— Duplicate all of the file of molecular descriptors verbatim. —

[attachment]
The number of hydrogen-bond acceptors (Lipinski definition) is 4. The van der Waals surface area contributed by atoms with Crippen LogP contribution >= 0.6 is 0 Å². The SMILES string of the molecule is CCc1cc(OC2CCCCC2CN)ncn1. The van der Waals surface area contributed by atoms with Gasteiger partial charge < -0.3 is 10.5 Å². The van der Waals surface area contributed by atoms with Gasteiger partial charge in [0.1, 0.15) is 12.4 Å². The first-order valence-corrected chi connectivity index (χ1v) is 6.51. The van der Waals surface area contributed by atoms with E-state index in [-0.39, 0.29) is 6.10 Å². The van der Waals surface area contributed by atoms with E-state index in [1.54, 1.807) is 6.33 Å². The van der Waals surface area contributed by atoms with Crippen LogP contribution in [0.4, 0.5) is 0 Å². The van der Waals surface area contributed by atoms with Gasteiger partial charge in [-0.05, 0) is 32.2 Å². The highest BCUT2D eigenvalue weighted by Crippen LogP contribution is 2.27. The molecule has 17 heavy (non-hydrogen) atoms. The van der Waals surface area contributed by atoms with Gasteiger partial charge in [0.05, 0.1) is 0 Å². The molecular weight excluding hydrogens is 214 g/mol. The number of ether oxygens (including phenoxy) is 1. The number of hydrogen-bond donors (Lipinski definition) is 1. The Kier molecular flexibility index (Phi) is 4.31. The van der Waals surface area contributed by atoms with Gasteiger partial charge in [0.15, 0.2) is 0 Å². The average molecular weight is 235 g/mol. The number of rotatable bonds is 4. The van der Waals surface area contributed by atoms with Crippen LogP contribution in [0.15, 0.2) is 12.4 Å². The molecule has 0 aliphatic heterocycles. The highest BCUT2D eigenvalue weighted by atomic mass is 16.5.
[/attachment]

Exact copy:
The number of hydrogen-bond acceptors (Lipinski definition) is 4. The van der Waals surface area contributed by atoms with Crippen LogP contribution >= 0.6 is 0 Å². The SMILES string of the molecule is CCc1cc(OC2CCCCC2CN)ncn1. The van der Waals surface area contributed by atoms with Gasteiger partial charge < -0.3 is 10.5 Å². The van der Waals surface area contributed by atoms with Gasteiger partial charge in [0.1, 0.15) is 12.4 Å². The first-order valence-corrected chi connectivity index (χ1v) is 6.51. The van der Waals surface area contributed by atoms with E-state index in [-0.39, 0.29) is 6.10 Å². The van der Waals surface area contributed by atoms with E-state index in [1.54, 1.807) is 6.33 Å². The van der Waals surface area contributed by atoms with Crippen LogP contribution in [0.4, 0.5) is 0 Å². The van der Waals surface area contributed by atoms with Gasteiger partial charge in [-0.05, 0) is 32.2 Å². The highest BCUT2D eigenvalue weighted by Crippen LogP contribution is 2.27. The molecule has 17 heavy (non-hydrogen) atoms. The van der Waals surface area contributed by atoms with Gasteiger partial charge in [0.05, 0.1) is 0 Å². The molecular weight excluding hydrogens is 214 g/mol. The number of ether oxygens (including phenoxy) is 1. The number of hydrogen-bond donors (Lipinski definition) is 1. The Kier molecular flexibility index (Phi) is 4.31. The van der Waals surface area contributed by atoms with Gasteiger partial charge in [0.15, 0.2) is 0 Å². The average molecular weight is 235 g/mol. The number of rotatable bonds is 4. The van der Waals surface area contributed by atoms with Crippen LogP contribution in [0.15, 0.2) is 12.4 Å². The molecule has 0 aliphatic heterocycles. The highest BCUT2D eigenvalue weighted by atomic mass is 16.5.